Considering the advantage of the optical alignment by looking through the last applied epitaxial layer, the preferred arrangement is to fuse an unprocessed wafer to the processed layer on the support wafer. This is illustrated for a D flip-flop in a three level structure shown in the exploded perspective view of FIG. 17. The layout of the circuitry of FIG. 17 can be more fully appreciated using the symbols for layout planning illustrated in FIG. 13, the symbols for a transfer gate as illustrated in FIG. 14, the symbols for an inverter illustrated in FIG. 15, and the schematic of the flip-flop in FIGS. 16A and 16B using the symbols of FIGS. 13-15. As noted from the schematics, the flip-flop comprises four transfer gates and four inverters fabricated from CMOS transistor pairs. In the three level layout of FIG. 17, the first level accommodates the P channel transistors, the second level provides the gates for the transistor pairs, and the top or third level provides the N channel transistors. Interconnect vias are provided as indicated by the dots on each level and the lines interconnecting the dots. The fusion of the silicon oxide of the several layers occurs only where the oxide contacts the adjacent layer. Voids are formed elsewhere in the layers to provide electrical isolation, as described above.
A multilevel integrated circuit in accordance with the invention increases circuit density and facilitates the stacked formation of circuit components such as CMOS transistor pairs and capacitors. By fusing silicon oxide layers on several substrates and then removing all but one bulk substrate by chemical etching, the total height of the multilevel structure can be limited to the thicknesses of the epitaxial layers and the fused silicon oxide material along with the one supporting substrate.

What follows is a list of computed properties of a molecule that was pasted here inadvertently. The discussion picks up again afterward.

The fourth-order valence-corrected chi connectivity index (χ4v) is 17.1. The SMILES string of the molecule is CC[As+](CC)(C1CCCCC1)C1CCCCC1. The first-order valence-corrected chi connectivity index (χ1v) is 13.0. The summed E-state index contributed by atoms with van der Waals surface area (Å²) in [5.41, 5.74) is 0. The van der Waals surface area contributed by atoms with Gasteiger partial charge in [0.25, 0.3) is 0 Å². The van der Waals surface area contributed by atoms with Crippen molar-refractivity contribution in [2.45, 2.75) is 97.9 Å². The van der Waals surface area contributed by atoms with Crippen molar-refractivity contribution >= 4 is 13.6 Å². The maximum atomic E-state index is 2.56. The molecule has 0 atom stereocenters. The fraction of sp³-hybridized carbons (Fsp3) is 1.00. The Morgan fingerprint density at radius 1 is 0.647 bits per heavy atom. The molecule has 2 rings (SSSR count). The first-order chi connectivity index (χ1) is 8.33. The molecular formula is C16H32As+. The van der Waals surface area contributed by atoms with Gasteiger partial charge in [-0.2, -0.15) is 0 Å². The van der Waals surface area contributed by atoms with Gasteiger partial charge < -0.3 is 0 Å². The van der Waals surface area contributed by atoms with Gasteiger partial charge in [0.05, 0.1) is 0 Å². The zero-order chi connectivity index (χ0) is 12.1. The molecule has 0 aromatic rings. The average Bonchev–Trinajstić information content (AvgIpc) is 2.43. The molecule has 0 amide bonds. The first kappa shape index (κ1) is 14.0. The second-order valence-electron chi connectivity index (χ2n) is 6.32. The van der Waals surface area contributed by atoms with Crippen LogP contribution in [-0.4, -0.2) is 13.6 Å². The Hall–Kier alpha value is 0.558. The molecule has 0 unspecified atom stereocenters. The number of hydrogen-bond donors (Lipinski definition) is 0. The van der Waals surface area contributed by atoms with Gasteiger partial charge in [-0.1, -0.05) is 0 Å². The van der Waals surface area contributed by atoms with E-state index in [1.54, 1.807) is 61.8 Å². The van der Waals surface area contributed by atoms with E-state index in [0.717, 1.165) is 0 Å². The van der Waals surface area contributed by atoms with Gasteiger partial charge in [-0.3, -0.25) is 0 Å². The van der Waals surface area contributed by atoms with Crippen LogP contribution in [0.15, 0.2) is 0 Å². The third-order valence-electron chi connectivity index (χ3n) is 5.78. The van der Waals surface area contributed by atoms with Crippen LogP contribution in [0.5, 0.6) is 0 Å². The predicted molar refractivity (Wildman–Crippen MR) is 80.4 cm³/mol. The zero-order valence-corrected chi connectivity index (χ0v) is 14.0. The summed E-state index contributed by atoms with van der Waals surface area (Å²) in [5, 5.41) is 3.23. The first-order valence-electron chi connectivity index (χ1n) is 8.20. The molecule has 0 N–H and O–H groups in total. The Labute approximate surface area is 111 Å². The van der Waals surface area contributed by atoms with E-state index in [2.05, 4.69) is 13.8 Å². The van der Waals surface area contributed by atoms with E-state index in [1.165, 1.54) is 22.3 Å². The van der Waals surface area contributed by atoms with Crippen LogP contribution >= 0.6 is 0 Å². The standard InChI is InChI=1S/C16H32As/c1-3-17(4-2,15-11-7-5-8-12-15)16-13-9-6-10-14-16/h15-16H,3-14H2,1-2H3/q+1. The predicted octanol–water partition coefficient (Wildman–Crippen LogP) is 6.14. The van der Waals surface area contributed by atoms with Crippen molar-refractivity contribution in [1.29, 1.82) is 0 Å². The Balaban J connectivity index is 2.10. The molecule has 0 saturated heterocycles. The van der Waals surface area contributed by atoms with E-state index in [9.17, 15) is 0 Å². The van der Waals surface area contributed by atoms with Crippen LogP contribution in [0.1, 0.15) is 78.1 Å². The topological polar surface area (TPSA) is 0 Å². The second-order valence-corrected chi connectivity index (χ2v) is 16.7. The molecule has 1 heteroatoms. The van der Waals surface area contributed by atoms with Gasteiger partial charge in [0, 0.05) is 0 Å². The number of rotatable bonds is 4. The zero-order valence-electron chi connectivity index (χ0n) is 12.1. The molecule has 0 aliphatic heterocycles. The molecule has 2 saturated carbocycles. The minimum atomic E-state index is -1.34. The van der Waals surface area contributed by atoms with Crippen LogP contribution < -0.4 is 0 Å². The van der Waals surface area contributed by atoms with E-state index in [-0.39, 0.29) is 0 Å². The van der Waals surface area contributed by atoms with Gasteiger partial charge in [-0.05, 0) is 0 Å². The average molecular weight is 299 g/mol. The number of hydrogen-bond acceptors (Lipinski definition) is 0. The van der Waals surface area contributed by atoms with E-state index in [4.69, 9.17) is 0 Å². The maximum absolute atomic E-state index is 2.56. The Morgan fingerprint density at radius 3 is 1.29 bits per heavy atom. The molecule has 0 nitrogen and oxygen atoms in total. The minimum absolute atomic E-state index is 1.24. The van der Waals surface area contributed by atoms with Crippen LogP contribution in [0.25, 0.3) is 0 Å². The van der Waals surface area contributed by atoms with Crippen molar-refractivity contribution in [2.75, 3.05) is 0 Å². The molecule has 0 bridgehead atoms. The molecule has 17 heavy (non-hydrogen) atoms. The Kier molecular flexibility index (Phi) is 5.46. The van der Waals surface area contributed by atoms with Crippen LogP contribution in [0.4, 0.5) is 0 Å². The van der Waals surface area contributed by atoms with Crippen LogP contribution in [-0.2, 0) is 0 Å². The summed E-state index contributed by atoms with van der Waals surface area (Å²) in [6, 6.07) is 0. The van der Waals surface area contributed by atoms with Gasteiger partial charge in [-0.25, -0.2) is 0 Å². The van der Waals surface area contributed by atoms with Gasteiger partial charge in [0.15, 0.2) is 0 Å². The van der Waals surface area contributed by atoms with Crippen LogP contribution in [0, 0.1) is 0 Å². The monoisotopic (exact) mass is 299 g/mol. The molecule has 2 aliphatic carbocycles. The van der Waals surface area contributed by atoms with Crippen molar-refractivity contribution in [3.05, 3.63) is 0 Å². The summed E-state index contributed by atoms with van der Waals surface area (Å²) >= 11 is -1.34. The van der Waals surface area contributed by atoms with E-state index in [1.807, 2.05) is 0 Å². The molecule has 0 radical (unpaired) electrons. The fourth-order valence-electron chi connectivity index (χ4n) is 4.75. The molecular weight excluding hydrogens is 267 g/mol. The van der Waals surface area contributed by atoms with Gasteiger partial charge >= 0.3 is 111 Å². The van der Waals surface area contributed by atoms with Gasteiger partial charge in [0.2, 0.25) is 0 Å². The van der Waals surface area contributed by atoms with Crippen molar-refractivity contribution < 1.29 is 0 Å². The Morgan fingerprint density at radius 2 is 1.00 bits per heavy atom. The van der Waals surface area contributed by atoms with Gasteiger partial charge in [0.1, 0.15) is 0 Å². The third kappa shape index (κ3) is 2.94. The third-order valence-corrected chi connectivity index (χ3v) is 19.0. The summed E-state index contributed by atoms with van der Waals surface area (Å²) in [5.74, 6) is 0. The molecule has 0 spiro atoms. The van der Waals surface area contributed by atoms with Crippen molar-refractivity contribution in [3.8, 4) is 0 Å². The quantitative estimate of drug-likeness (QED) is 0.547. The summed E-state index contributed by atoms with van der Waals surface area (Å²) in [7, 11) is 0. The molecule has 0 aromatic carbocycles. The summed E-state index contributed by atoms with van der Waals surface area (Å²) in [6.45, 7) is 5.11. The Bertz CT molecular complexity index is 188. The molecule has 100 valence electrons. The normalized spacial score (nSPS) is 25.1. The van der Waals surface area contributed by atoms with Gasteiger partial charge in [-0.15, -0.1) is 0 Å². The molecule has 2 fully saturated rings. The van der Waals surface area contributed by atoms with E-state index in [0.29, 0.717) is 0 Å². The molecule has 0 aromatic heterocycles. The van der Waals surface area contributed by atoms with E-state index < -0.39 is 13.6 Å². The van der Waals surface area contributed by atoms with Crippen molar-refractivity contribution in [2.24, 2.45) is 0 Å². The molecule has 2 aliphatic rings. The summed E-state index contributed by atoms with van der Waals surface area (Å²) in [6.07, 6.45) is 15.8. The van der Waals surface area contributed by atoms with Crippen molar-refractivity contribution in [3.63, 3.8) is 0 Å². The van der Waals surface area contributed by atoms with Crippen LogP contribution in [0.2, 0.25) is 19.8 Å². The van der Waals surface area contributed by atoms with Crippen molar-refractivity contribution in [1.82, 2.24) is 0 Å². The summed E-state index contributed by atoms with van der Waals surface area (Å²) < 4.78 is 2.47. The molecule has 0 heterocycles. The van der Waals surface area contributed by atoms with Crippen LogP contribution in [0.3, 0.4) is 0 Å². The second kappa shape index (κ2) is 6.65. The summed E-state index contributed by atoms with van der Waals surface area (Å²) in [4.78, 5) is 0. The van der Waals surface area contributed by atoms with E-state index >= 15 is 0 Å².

While the invention has been described with reference to specific embodiments, the description is illustrative of the invention and is not to be construed as limiting the invention. For example, lateral bipolar transistors and circuits can be formed in the layers of the structure. Thus, various modifications and applications may occur to those skilled in the art without departing from the true spirit and scope of the invention as defined by the appended claims.
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|U.S. Classification||438/154, 148/DIG.135, 257/E21.614, 257/750, 438/459, 257/E27.026, 257/E23.011, 148/DIG.164, 257/E21.641|
|International Classification||H01L23/48, H01L27/06, H01L21/8238, H01L21/822|
|Cooperative Classification||H01L2924/0002, Y10S148/164, Y10S148/135, H01L21/8221, H01L21/823871, H01L27/0688, H01L23/481|
|European Classification||H01L27/06E, H01L23/48J, H01L21/822B, H01L21/8238T|
|Dec 8, 1992||REMI||Maintenance fee reminder mailed|
|Dec 22, 1992||REMI||Maintenance fee reminder mailed|
|Jan 11, 1993||FPAY||Fee payment|
Year of fee payment: 4
|Jan 11, 1993||SULP||Surcharge for late payment|
|Nov 8, 1996||FPAY||Fee payment|
Year of fee payment: 8
|Sep 28, 2000||FPAY||Fee payment|
Year of fee payment: 12
|Jun 6, 2005||AS||Assignment|
Owner name: LEGION ADVANCES LLC, NEVADA
Free format text: ASSIGNMENT OF ASSIGNORS INTEREST;ASSIGNOR:WAHLSTROM, SVEN E.;REEL/FRAME:016087/0799
Effective date: 20050122